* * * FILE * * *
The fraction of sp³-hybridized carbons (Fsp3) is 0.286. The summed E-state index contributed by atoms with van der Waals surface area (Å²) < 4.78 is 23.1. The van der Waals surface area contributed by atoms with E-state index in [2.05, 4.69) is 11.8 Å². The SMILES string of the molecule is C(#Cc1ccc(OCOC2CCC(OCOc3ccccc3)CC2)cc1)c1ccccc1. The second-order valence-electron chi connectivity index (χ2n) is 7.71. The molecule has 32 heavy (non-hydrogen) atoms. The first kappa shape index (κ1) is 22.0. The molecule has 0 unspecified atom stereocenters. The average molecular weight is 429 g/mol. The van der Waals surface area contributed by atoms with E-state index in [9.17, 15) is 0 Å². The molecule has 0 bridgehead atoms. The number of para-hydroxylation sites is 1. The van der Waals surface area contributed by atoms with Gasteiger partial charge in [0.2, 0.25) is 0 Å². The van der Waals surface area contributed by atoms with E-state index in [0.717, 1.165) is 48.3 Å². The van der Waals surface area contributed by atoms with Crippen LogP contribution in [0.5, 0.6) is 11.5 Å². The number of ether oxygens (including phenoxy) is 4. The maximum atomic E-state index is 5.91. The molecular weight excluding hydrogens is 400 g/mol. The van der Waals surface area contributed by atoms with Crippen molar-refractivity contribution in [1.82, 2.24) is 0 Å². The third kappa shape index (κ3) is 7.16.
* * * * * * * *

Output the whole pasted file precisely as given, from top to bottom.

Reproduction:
The fraction of sp³-hybridized carbons (Fsp3) is 0.286. The summed E-state index contributed by atoms with van der Waals surface area (Å²) < 4.78 is 23.1. The van der Waals surface area contributed by atoms with E-state index in [2.05, 4.69) is 11.8 Å². The SMILES string of the molecule is C(#Cc1ccc(OCOC2CCC(OCOc3ccccc3)CC2)cc1)c1ccccc1. The second-order valence-electron chi connectivity index (χ2n) is 7.71. The molecule has 32 heavy (non-hydrogen) atoms. The first kappa shape index (κ1) is 22.0. The molecule has 0 unspecified atom stereocenters. The average molecular weight is 429 g/mol. The van der Waals surface area contributed by atoms with E-state index in [9.17, 15) is 0 Å². The molecule has 0 bridgehead atoms. The number of para-hydroxylation sites is 1. The van der Waals surface area contributed by atoms with Gasteiger partial charge in [0.2, 0.25) is 0 Å². The van der Waals surface area contributed by atoms with E-state index in [0.717, 1.165) is 48.3 Å². The van der Waals surface area contributed by atoms with Crippen LogP contribution in [0.5, 0.6) is 11.5 Å². The number of ether oxygens (including phenoxy) is 4. The maximum atomic E-state index is 5.91. The molecular weight excluding hydrogens is 400 g/mol. The van der Waals surface area contributed by atoms with Crippen molar-refractivity contribution in [1.82, 2.24) is 0 Å². The third kappa shape index (κ3) is 7.16.